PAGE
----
Berliner Wirtschaft in Zahlen – A ­ usgabe 2015, IHK Berlin and Handwerkskammer Berlin, Aug. 2015: http://www. ihk-berlin.de/blob/bihk24/standortpolitik/ZahlenundFakten/downloads/2740620/ 6e5c6845e94e3e2f11dc4434cbd18328/ Berliner-Wirtschaft-in-Zahlen_2015-data. pdf, p. 29

38

Willkommen in Deutschland!, WeWork. com, Jan 26, 2016: http://ww2.wework.com/ wilkommen-deutschland/

39

Google is investing more money in this Berlin startup space that’s home to Uber and Twitter, Business Insider De, Jan. 6, 2016, Sam Shead: http://www.businessinsider.de/google-extends-partnership-with-factory-2016-1

40

The Corporate Accelerator Program Flood – A Blessing or a Curse, strtg.io, Jan. 20, 2016, Alexander Mahr: http://strtg.io/thecorporate-accelerator-program-flood-ablessing-or-a-curse/

41

Gründerzentren, Berliner Senatsverwaltung für Wirtschaft, Technologie und Forschung: http://www.berlin.de/sen/ wirtschaft/gruenden-und-foerdern/gruendungs-und-startup-foerderung/gruenderzentren/artikel.61391.php

42

43

44

45

In Zukunft FUBIC, Freie Universität Berlin, Dec. 3, 2015, Press Release Nr. 384/2015: http://www.fu-berlin.de/presse/informationen/fup/2015/fup_15_384-technologie-und-gruenderzentrum-heisst-fubic/ index.html Rocket Internet wechselt in die ­Rudi-Dutschke-Straße, Berliner Z ­ eitung, April 1, 2015, Jonas Rest: http://www. berliner-zeitung.de/berlin/rocket-internetwechselt-in-die-­rudi-dutschke-strassesamwer-imperium-zieht-in-kreuzbergergsw-hochhaus-989902 Warum London das angesagte Berlin fürchten muss, Die Welt, July 13, 2015, Stephan Dörner and Nina Trentmann: http://www.welt.de/wirtschaft/webwelt/article143892648/Warum-London-das-angesagte-Berlin-fuerchten-muss.html Start-up-Barometer Deutschland – Januar 2016, EY (formerly Ernst & Young), Jan. 20, 2015: http://www.ey.com/Publication/vwLUAssets/EY-Start-up-Barometer-2016/$FILE/EY-Start-up-Barometer-2016.pdf, p. 5

46

Das Gründerszene HR-Dinner – No.3, Gründerszene.de, Feb. 18, 2016, Hanna Grube: http://www.gruenderszene.de/ allgemein/hr-dinner-februar-2016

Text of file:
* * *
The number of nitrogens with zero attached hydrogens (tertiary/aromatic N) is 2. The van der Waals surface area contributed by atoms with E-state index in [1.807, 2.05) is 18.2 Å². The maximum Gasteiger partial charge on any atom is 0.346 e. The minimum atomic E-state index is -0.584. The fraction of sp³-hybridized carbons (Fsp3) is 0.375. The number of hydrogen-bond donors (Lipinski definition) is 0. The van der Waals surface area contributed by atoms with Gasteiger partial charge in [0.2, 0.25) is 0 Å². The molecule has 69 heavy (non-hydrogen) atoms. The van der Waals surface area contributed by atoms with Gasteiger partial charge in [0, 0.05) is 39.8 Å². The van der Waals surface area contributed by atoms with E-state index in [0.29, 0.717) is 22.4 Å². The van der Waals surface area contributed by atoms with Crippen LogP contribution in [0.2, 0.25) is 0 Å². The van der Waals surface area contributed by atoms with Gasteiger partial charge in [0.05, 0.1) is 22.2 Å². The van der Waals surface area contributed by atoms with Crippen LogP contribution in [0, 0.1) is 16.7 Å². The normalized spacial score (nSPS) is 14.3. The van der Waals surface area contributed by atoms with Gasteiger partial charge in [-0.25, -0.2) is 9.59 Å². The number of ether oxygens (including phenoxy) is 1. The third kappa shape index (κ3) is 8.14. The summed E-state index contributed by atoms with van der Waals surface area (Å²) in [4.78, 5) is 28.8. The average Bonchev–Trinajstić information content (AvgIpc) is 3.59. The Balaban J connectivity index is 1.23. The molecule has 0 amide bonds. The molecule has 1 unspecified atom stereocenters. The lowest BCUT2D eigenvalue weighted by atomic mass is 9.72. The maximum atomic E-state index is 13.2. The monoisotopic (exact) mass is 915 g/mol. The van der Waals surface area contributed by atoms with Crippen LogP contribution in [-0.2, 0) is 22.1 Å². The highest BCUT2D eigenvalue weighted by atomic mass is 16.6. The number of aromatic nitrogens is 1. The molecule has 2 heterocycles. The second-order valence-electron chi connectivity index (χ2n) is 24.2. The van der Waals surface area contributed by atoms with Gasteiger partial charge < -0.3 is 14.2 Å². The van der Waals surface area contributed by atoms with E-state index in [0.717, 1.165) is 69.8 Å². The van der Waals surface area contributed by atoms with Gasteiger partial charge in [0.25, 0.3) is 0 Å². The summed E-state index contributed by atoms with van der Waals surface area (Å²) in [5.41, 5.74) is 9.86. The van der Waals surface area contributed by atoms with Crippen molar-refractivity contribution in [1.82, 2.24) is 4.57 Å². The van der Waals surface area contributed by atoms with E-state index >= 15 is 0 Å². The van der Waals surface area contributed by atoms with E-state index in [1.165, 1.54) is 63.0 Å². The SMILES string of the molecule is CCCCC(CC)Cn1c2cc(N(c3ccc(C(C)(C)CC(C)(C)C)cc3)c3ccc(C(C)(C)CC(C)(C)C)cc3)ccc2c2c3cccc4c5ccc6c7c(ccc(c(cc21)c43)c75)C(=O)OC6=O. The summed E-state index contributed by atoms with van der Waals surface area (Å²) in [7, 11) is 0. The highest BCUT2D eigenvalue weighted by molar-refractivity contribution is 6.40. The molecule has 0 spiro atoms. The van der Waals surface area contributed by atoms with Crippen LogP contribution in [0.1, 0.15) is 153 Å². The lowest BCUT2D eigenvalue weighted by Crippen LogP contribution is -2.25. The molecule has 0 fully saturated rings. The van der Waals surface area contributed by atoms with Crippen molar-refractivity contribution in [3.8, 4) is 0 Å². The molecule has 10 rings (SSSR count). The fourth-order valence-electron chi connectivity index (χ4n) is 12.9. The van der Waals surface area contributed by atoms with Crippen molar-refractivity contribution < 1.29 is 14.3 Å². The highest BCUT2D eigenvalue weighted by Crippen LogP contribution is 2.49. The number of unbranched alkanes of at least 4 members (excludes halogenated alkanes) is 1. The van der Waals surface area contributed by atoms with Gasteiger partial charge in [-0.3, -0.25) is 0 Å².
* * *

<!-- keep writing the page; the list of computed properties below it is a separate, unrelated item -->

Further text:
47

Startup Grind Berlin (since March 2016: Founders Unscripted): http://startupgrind-berlin.de/

48

re:publica 15: Pandas in Europa, Heise Online, May, 8, 2015, Detlef Borchers: http://www.heise.de/newsticker/meldung/ re-publica-15-Pandas-in-Europa-2638498. html

IFSE – Booming Berlin

49

European Startup Monitor: http://europeanstartupmonitor.com/

50

European Startup Monitor – Methodology: http://europeanstartupmonitor.com/ research/methodology/

51

Deutsche Startups’ mother company DS Media GmbH is officially registered in Cologne, but its editorial staff is located in Berlin

52

TechBerlin: http://techberlin.com/

53

Berlin Startup List: http://berlin.startups-list.com/

54

Berlin Startup Jobs: http://berlinstartupjobs.com

55

Alternative economy: the rise of social innovation in Berlin, The Guardian, March 30, 2015, Thomas McGath: http://www.theguardian.com/sustainable-business/2015/ mar/30/social-innovation-business-berlin

56

Entrepreneur’s Pledge: http://www.entrepreneurspledge.org/

57

Vision Summit 2014 – Presentation: http:// www.visionsummit.org/fileadmin/user_ upload/documents/Vision_Summit_2014_ Presentation_v3.pdf, p. 14

58

Vision Summit – die Leitkonferenz für soziale Innovationen: http://www.genisis-institute.org/events/vision-summit.html

59

Berlin’s startup scene is knuckling down to business, The Guardian, Oct. 22, 2015, ­Suzanne Bearne: http://www.theguardian. com/small-business-network/2015/oct/22/ berlins-startup-scene-is-knuckling-downto-business

64

Standortfakten, Projekt Zukunft – Initiative der Senatsverwaltung für Wirtschaft, Technologie und Forschung: http://www. berlin.de/projektzukunft/uploads/tx_news/ Projekt_Zukunft_Standortfakten_01.pdf

65

Bildung und Kultur – Prüfungen an Hochschulen, Statistisches Bundesamt, Sep. 21, 2015: https://www.destatis.de/DE/Publikationen/Thematisch/BildungForschung­ Kultur/Hochschulen/PruefungenHochschulen2110420147004. pdf?__blob=publicationFile, p. 14

66

Standortfakten, Projekt Zukunft – Initiative der Senatsverwaltung für Wirtschaft, Technologie und Forschung: http://www. berlin.de/projektzukunft/uploads/tx_news/ Projekt_Zukunft_Standortfakten_01.pdf

67

Deutscher Startup Monitor 2015, KPMG, Sep. 2015, Sven Ripsas and Steffen Tröger: http://deutscherstartupmonitor.de/fileadmin/dsm/dsm-15/studie_dsm_2015.pdf, p. 37

68

Über 620 000 Ausländerinnen und Ausländer Ende 2015 in Berlin registriert, Amt für Statistik Berlin-Brandenburg, Feb. 11, 2016, Press Release no. 21: http:// www.statistik-berlin-brandenburg.de/ pms/2016/16-02-11.pdf

69

Berliner Wirtschaft in Zahlen – ­Ausgabe 2015, IHK Berlin and Handwerkskammer Berlin, Aug. 2015: http://www. ihk-berlin.de/blob/bihk24/standortpolitik/ZahlenundFakten/downloads/2740620/ 6e5c6845e94e3e2f11dc4434cbd18328/ Berliner-Wirtschaft-in-Zahlen_2015-data. pdf”, p. 19

70

Große Weltoffenheit, Berlin Partner: http:// www.berlin-partner.de/index.php?id=21

71

The Global Startup Ecosystem Report 2015, Compass.co (formerly Startup Genome), July 27, 2015: http://startup-ecosystem. compass.co/ser2015/, p. 73

72

Internationalität der Hauptstadt lockt ­Firmen an, Berliner Morgenpost, April 27, 2015, Andrea von Gersdorff: http://www. morgenpost.de/wirtschaft/top200/article140134051/Internationa­litaet-derHauptstadt-lockt-Firmen-an.html

60